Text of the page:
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An Astronaut Convinced Me to Keep a Journal. Here’s How I Stuck With It

Strategies for staving off boredom and anxiety work just as well in outer space as they do in apartments.


This is Kind of Obsessed, a column about all the stuff our team is really, really into right now. This time: an affable notebook.

Spaceships and Brooklyn apartments are more or less the same. They’re small, expensive, and — during a pandemic, at least — you can’t leave them easily. So when Scott Kelly, the astronaut who spent an entire year in space, suggested journaling as a way to cope with being isolated, I figured I’d give it a shot.

Months later, I’m still going strong. And my notebook of choice, the Leuchtturm1917 B5, is a big part of why I’m still doing it.


The soft-backed journal features 121 numbered lined, dotted, gridded or plain pages and comes in a variety of colors. The pages open flat, making it easy to write clearly even when writing close to the spine. The notebook also features a folder on the inside back cover, an index on the front page and a series of stickers for both the spine and the cover for identifying it. Ribbons attached to the spine serve as a bookmark. An elastic band attached to the back cover as a closure. The 80 gsm paper takes ink well, too. Both high and low flow pens stick to the page.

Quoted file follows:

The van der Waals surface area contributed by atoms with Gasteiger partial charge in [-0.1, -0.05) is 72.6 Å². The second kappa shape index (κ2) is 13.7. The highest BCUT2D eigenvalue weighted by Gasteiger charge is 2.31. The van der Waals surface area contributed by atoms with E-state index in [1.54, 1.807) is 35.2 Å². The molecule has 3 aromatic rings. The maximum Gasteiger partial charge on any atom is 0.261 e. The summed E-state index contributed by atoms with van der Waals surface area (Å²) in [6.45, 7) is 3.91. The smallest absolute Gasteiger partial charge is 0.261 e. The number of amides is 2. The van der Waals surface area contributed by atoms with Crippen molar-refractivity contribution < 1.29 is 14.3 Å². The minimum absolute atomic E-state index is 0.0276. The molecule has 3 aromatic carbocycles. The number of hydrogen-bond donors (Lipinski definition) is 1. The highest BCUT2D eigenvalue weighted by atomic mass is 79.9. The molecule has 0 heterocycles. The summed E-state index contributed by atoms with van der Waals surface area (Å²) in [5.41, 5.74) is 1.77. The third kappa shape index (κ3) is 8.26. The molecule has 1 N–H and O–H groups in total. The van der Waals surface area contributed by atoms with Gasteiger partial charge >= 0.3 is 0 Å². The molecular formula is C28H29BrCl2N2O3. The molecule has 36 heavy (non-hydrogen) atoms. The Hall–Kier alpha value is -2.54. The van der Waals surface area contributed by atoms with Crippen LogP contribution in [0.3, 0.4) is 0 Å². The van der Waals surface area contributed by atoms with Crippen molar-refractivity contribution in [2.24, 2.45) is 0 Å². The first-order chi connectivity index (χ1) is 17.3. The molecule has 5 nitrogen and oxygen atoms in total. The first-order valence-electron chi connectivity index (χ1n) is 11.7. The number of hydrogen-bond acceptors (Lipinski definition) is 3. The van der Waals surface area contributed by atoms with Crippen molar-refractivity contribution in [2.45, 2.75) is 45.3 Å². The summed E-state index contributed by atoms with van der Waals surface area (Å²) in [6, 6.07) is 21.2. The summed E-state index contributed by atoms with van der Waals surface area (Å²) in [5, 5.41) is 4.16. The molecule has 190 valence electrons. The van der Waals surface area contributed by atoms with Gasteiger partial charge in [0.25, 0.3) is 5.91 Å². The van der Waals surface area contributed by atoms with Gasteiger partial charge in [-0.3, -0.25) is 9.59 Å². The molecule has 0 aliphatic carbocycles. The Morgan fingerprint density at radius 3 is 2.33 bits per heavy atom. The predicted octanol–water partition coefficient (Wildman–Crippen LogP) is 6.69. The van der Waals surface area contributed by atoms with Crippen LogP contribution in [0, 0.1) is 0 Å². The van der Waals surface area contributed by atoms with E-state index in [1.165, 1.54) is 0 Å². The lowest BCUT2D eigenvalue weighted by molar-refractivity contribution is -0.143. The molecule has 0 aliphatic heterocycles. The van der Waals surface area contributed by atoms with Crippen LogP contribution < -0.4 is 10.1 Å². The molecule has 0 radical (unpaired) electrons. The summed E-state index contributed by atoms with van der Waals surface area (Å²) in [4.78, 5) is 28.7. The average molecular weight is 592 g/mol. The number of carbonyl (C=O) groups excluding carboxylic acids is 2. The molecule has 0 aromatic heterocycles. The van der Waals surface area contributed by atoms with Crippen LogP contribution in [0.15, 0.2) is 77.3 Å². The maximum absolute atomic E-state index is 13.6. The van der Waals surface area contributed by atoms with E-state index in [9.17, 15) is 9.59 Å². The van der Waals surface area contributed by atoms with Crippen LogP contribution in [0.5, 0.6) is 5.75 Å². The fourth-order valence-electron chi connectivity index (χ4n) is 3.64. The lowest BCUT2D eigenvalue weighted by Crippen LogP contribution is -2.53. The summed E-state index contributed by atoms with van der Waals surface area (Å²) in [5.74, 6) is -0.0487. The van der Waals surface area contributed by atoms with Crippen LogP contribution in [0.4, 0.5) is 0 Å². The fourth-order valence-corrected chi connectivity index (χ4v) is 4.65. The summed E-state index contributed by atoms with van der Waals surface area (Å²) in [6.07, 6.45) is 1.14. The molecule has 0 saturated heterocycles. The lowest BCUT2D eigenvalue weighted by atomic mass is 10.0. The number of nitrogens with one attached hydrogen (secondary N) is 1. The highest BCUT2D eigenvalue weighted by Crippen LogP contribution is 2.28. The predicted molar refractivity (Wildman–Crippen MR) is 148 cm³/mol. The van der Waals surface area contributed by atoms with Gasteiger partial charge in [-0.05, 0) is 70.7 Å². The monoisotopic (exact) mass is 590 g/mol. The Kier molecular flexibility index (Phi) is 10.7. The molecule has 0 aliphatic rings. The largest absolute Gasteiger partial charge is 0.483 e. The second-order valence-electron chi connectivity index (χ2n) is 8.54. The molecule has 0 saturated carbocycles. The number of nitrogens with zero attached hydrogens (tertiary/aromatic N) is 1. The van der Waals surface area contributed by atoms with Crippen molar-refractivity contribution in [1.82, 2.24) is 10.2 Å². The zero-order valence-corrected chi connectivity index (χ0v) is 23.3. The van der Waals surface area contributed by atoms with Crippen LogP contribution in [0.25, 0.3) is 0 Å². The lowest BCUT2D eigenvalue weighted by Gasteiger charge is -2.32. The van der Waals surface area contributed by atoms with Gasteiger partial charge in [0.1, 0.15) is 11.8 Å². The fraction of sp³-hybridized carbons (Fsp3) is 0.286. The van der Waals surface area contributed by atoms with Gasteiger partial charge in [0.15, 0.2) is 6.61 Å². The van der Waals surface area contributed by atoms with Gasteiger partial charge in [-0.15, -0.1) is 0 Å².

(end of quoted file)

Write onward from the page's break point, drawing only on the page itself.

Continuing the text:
Most importantly, though, the B5 feels special. Picking it up, thumbing through its pages, and feeling the smooth cover — this notebook is not the computer I write emails in or the scraps of paper I scratch out grocery lists on. It is distinct from normal things. And so writing in it is more a ritual than an activity, one that takes me to a place so distant from the egg-caked frying pan my roommate lets sit on the burner, the dusty tea candles on my window sill, and the sounds of sirens and chants out the window that I may as well be floating in space.

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Managing Editor J.D.
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